Charles Oliver Williamson, Appellant, v. United States of America, Appellee, 374 F.2d 90 (5th Cir. 1967)Annotate this Case
Charles Oliver Williamson, pro se.
F. D. Hand, Jr., Asst. U. S. Atty., Atlanta, Ga., Charles L. Goodson, U. S. Atty., for appellee.
Before RIVES and WISDOM, Circuit Judges, and CONNALLY, District Judge.
Appellant filed a petition for writ of habeas corpus challenging his sentence for violations of the Dyer Act, 18 U.S.C. §§ 2312 and 2313, as ambiguous and void because it was to run consecutively to a prior sentence for a conviction allegedly pending appeal and, therefore, not yet finalized. If the sentence is not void, appellant further contends that it must run consecutively only to Count One of that prior conviction, and not to the aggregate eight-year term, imposed on all counts of that conviction. We affirm the district court's denial of the petition and subsequent motions to set aside judgments.
On February 6, 1959, appellant in Criminal No. 21,769 was sentenced to serve eight years, four years on Count One and four years on Count Three, to run consecutively with Count One.1 On December 4, 1959, this Court2 affirmed the eight-year sentence, the judgment being filed with the district court on February 11, 1960.3 On February 12, 1960, the appellant commenced service of this sentence.
On December 16, 1959, appellant was found guilty in Criminal No. 22,160 on two counts of violating the Dyer Act4 and was given two concurrent sentences of five years each, the Court providing that:
"* * * the execution of this sentence shall commence to run from the expiration of, or legal release from, the sentence imposed in Criminal No. 21,769, United States District Court, Northern District of Georgia, Atlanta Division."
Appellant first contends that this sentence is uncertain and, therefore void, unless it is construed to commence on the date of the order, because the anchor case — Criminal No. 21,769 — was not final when the sentence in Criminal No. 22,160 was entered. The contested order clearly recognizes that appellant's conviction in Criminal No. 21,769 could have been reversed on appeal. As the Supreme Court stated in Blitz v. United States, 153 U.S. 308, 317-318, 14 S. Ct. 924, 928, 38 L. Ed. 725:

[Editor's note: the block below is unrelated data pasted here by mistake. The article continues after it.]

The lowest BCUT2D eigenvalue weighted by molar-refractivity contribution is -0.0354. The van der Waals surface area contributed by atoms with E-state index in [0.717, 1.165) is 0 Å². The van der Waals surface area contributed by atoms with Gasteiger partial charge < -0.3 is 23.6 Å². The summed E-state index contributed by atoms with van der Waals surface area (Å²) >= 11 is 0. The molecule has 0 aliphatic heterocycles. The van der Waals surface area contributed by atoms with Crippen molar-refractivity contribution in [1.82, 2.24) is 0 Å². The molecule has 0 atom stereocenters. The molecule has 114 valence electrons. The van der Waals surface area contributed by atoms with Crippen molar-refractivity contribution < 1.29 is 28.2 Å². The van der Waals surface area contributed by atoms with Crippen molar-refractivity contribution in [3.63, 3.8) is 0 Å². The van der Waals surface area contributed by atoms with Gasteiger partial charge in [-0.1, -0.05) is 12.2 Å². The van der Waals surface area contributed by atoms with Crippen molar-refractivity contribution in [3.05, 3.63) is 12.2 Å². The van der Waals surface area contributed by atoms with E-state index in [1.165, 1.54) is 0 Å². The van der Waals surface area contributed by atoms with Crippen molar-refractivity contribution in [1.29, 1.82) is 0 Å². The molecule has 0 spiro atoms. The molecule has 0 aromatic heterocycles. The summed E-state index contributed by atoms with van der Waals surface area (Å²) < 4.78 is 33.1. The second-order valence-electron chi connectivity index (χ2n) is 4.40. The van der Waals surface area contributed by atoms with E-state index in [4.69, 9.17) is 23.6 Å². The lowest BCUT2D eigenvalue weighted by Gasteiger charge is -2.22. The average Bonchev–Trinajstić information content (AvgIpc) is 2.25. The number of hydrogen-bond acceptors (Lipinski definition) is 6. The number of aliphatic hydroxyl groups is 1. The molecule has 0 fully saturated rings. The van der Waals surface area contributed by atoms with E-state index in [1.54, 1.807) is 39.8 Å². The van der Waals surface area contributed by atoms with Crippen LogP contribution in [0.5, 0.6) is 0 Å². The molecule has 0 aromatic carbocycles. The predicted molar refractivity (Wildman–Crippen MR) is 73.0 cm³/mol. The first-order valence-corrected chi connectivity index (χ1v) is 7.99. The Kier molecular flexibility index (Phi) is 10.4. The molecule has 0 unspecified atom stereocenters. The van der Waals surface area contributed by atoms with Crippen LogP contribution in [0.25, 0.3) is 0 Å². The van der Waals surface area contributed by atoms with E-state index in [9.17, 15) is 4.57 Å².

"`* * * It is as certain * * * as the nature of the case will admit, and there is no other mode in which a party may be sentenced on several convictions. Though uncertain at the time, depending upon a possible contingency that the imprisonment on the former sentence will be remitted or shortened, it will be made certain by the court. If the previous sentence is shortened by a reversal of the judgment or a pardon, it then expires, and then, by its terms, the sentence in question takes effect as if the previous one had expired by lapse of time. Nor will it make any difference that the previous judgment is reversed for error. It is voidable only, not void; and until reversed by a judgment it is to be deemed of full force and effect; and though erroneous and subsequently reversed on error, it is quite sufficient to fix the term at which another sentence shall take effect.'"
See also Hoffman v. United States, 9 Cir. 1957, 244 F.2d 378; United States v. Tuffanelli, 7 Cir. 1943, 138 F.2d 981.
If Criminal No. 21,769 had been reversed, appellant would have begun serving his two five-year concurrent sentences. See Pugliese v. United States, 1 Cir. 1965, 353 F.2d 514. Applying a reasonable interpretation, no uncertainty can be said to exist. United States v. Daugherty, 1926, 269 U.S. 360, 46 S. Ct. 156, 70 L. Ed. 309. Clearly, the court meant that when the appellant had served the sentence in Criminal No. 21,769 or was released from that sentence, he should commence serving the sentence imposed on December 16, 1959. Cf. Rush v. United States, 5 Cir. 1961, 290 F.2d 709, 710.
Appellant's second contention asserts that, even if a consecutive sentence could be imposed, the word "sentence" in the challenged judgment in Criminal No. 22,160 refers only to the sentence imposed on the first count of Criminal No. 21,769.5 This interpretation of "sentence" is erroneous. Smith v. Wilkinson, 5 Cir. 1960, 275 F.2d 251; Scarponi v. United States, 10 Cir. 1963, 313 F.2d 950, 953. The court obviously treated the two four-year sentences in Criminal No. 21,769 as one cumulative sentence, thereby subjecting appellant to consecutive sentences totaling thirteen years.
The district court's denial of appellant's petition for habeas corpus and subsequent motions are
The sentence included four-year terms on each of the remaining counts, to run concurrently with the sentence imposed on Count Three
5 Cir., 272 F.2d 495
The Supreme Court denied certiorari on March 12, 1960. 362 U.S. 920, 80 S. Ct. 672, 4 L. Ed. 2d 740
Since appellant filed an "election not to serve pending appeal," we are not confronted with a situation where service for a subsequent conviction preceded incarceration for the prior conviction to which the second sentence was to be consecutive. Cf. 18 U.S.C.A. § 3568; United States v. Cortese, 2 Cir. 1957, 244 F.2d 872
If this position is correct, appellant's aggregate sentence on the two indictments would be nine years — four years on Count One in Criminal No. 21,769 and five years on the two counts in Criminal No. 22,160. Considering good-time allowance, appellant has served at least nine years